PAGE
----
In striving to improve patient satisfaction, alignment in total knee arthroplasty (TKA) is gaining increased attention in recent years. Various alignment philosophies have been described, and can be considered as three main categories [19]: (1) Systematic alignment, such as mechanical alignment (MA) [13] and anatomic alignment (AA) [12], aims for a strict neutral coronal alignment with a hip–knee–ankle (HKA) angle of 180°; (2) Patient-specific alignment, such as kinematic alignment (KA) [11], aims to maintain the native limb alignment; (3) Hybrid alignment, such as adjusted mechanical alignment (aMA) [25] and restricted kinematic alignment (rKA) [2], aim to maintain the native coronal alignment within a HKA angle safe zone of 177° to 183°.

In a recent computed tomography (CT) study of 308 non-arthritic knees, Hirschmann et al. [10] estimated that native limb alignment in men and women, respectively, corresponds to MA in 4% and 6%, to AA in 17% and 18%, and to rKA in 45% and 51%. Although patient-specific alignment techniques would maintain native alignment of all knees, safe ranges for postoperative residual varus or valgus remain unknown [2, 8,9,10] leading some surgeons to opt for hybrid alignment [18].

The KA technique aims to ‘resurface’ the femur maintaining the native femoral joint line obliquity, with the flexion and extension gaps balanced by adjusting the tibial resection. In some cases, KA involves complex algorithms to balance the flexion and extension gaps [19], which may result in more oblique tibial varus resections that sacrifice medial tibial bone stock. The first author introduced a new technique of restricted ‘inverse kinematic alignment’ (iKA) which aims to ‘resurface’ the tibia with equal medial and lateral resections maintaining the native tibial joint line obliquity, with the flexion and extension gaps balanced by adjusting the femoral resections. This technique could, therefore, avoid tibial over-resection and tibia-related postoperative complications. The purpose of this study was to compare clinical outcomes of patients that underwent robotic-assisted TKA performed by restricted iKA vs. those with aMA. The null hypothesis was that both techniques would yield equivalent clinical scores and patient satisfaction. These findings could be relevant to the ongoing efforts, of improving clinical outcomes while restoring physiological joint line obliquity, using patient-specific alignment techniques.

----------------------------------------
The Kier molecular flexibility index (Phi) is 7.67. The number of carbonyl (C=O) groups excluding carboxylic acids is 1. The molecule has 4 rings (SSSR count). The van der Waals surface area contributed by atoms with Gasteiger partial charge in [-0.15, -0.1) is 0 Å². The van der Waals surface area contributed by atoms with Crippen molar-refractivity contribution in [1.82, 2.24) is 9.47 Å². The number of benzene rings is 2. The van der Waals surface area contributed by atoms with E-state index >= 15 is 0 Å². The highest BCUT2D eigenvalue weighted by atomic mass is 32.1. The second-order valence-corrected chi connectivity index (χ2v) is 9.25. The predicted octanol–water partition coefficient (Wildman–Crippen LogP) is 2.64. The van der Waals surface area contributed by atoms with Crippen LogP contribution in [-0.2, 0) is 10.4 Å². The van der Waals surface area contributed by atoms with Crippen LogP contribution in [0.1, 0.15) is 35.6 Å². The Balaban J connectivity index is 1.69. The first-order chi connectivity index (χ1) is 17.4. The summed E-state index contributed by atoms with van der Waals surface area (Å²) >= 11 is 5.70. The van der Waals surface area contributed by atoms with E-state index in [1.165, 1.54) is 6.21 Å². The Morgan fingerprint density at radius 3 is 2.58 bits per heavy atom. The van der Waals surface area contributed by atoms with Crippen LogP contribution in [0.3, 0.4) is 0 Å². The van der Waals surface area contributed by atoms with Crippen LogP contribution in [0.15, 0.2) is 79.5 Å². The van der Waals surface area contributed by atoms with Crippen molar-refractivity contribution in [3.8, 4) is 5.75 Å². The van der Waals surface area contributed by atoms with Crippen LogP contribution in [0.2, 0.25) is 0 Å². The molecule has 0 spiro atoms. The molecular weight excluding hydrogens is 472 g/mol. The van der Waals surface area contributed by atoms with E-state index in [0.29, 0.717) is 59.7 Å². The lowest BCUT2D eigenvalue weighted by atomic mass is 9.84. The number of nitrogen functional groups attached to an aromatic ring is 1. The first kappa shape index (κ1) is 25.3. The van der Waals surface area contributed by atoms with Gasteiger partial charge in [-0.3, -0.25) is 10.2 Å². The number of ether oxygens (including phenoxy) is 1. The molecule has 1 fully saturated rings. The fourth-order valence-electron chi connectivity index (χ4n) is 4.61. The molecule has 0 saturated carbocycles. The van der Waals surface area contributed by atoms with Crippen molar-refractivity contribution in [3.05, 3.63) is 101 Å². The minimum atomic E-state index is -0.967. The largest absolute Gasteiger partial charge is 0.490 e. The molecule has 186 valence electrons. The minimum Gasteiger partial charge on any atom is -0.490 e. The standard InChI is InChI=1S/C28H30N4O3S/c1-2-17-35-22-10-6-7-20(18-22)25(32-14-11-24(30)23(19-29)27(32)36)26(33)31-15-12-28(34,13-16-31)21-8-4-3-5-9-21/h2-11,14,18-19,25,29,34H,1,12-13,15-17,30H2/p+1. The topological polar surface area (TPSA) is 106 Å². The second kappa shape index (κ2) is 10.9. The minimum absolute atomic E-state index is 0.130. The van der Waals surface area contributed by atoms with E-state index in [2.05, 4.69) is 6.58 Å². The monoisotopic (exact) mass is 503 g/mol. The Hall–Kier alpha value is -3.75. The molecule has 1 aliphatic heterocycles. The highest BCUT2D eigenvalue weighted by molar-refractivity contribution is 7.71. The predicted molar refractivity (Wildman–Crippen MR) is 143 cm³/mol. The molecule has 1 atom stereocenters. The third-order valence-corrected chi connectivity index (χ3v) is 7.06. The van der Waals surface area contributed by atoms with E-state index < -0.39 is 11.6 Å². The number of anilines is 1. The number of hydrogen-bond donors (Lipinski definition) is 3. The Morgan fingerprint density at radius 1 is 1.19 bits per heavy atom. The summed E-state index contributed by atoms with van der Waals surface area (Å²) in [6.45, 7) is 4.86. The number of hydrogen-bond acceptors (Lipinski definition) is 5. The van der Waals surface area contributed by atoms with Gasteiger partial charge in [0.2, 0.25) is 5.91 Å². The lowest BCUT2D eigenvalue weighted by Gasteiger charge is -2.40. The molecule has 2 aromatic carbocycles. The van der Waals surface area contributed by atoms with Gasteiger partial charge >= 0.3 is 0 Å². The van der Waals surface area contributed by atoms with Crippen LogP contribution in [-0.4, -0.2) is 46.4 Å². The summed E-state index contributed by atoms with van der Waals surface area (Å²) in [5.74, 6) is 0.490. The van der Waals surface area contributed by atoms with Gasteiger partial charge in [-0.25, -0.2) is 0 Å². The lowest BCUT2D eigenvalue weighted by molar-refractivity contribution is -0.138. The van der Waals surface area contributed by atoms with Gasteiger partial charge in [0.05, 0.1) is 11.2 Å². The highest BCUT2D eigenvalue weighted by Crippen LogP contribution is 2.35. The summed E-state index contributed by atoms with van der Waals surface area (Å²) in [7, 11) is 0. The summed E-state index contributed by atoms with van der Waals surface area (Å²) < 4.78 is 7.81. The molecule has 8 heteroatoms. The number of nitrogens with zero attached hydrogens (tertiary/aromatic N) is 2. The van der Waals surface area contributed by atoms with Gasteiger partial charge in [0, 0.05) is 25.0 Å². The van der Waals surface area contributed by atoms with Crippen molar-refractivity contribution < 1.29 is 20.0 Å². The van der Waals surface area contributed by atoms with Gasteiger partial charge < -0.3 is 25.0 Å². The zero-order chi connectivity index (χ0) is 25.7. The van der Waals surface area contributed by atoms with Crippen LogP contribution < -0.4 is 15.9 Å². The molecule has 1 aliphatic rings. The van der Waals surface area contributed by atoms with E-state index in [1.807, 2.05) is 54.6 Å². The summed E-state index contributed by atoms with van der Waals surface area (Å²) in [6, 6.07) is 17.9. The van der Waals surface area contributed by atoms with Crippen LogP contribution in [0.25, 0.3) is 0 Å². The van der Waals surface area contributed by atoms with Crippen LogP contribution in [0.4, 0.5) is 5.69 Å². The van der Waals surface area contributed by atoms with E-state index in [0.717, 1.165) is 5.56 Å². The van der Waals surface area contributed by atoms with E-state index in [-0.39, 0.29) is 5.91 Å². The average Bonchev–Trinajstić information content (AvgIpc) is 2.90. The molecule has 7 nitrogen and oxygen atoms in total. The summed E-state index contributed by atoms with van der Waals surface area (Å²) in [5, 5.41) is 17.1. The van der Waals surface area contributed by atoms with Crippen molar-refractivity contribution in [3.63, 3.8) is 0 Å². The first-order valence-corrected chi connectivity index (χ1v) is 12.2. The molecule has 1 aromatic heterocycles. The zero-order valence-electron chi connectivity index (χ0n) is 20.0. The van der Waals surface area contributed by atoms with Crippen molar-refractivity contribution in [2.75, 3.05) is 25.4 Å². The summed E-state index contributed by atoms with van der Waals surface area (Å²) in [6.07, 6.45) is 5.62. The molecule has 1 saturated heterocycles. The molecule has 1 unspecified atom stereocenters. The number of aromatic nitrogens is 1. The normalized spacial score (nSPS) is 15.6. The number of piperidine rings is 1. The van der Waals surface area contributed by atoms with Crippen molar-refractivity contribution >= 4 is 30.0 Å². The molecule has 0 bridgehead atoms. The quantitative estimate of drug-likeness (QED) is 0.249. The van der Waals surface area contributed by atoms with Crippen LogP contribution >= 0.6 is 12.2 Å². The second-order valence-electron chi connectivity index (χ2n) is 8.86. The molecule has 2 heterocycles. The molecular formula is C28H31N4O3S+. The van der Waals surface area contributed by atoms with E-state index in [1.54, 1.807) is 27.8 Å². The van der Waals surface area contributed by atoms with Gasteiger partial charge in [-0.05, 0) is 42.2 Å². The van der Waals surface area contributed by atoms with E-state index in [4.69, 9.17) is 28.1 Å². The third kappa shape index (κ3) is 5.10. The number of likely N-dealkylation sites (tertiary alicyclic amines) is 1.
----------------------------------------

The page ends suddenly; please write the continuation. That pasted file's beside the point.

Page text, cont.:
Materials and methods


The authors reviewed the records of a consecutive series of patients that received robotic-assisted TKA (Stryker Triathlon® CR knee) with restricted iKA (n = 50, surgeon (1) and with aMA (n = 50, surgeon two). To account for the learning curve using robotic-assisted TKA, the first ten cases from each group were excluded (Fig. 1). The indication for surgery was end stage knee osteoarthritis of grade four according to Kellgren–Lawrence classification in at least one of the three knee compartments. Standard radiographic evaluation was carried out on weight-bearing radiographs: anteroposterior, Rosenberg, lateral, and skyline views. Clinical follow-up was organized at 6 weeks, 3 months and 1 year postoperative for both groups. All patients had provided written informed consent for the use of their data and images for research and publishing purposes, and the institutional review board approved the study, according the Helsinki guidelines.

Fig. 1
figure 1

Study flowchart

Surgical technique

All patients underwent general anaesthesia with an additional ultrasound-guided, adductor canal sensory nerve block. For both restricted iKA and aMA groups, exposure was done by a far medial subvastus approach [22] with the medial joint capsule incised in two distinct layers. Arthrotomy was performed far medial just in front of the medial collateral ligament (MCL). When reaching the medial tibia, the longitudinal capsular incision (vertical) was redirected 90° (horizontal) parallel to the tibial plateau in the lateral direction. No soft-tissues were peeled off from the anteromedial tibia. The knee was then brought into flexion and the tourniquet was deflated for the remainder of surgery.

The robotic system (MAKO®, Stryker, Kalamazoo, MI, USA) was set up and calibrated following the standard protocol [4]. A preoperative computed tomography (CT) scan of the hip, knee and ankle was uploaded to the TKA application platform for segmentation of a subject-specific three-dimensional model of the knee. During surgery, tibial and femoral trackers were fixed to the bones, and femur and tibia registration was performed by capturing 40 random points on the bony surface of each bone. As it is an image-based system that uses CT, bone registration was made with a sharp probe to guarantee bone contact in areas with cartilage or soft-tissue coverage. An accuracy level of less than 0.5 mm had to be achieved to be able to continue the procedure. All measurements were made intraoperatively using the robotic system user-interface, which has a resolution of 0.5 mm for distances and 0.1° for angles.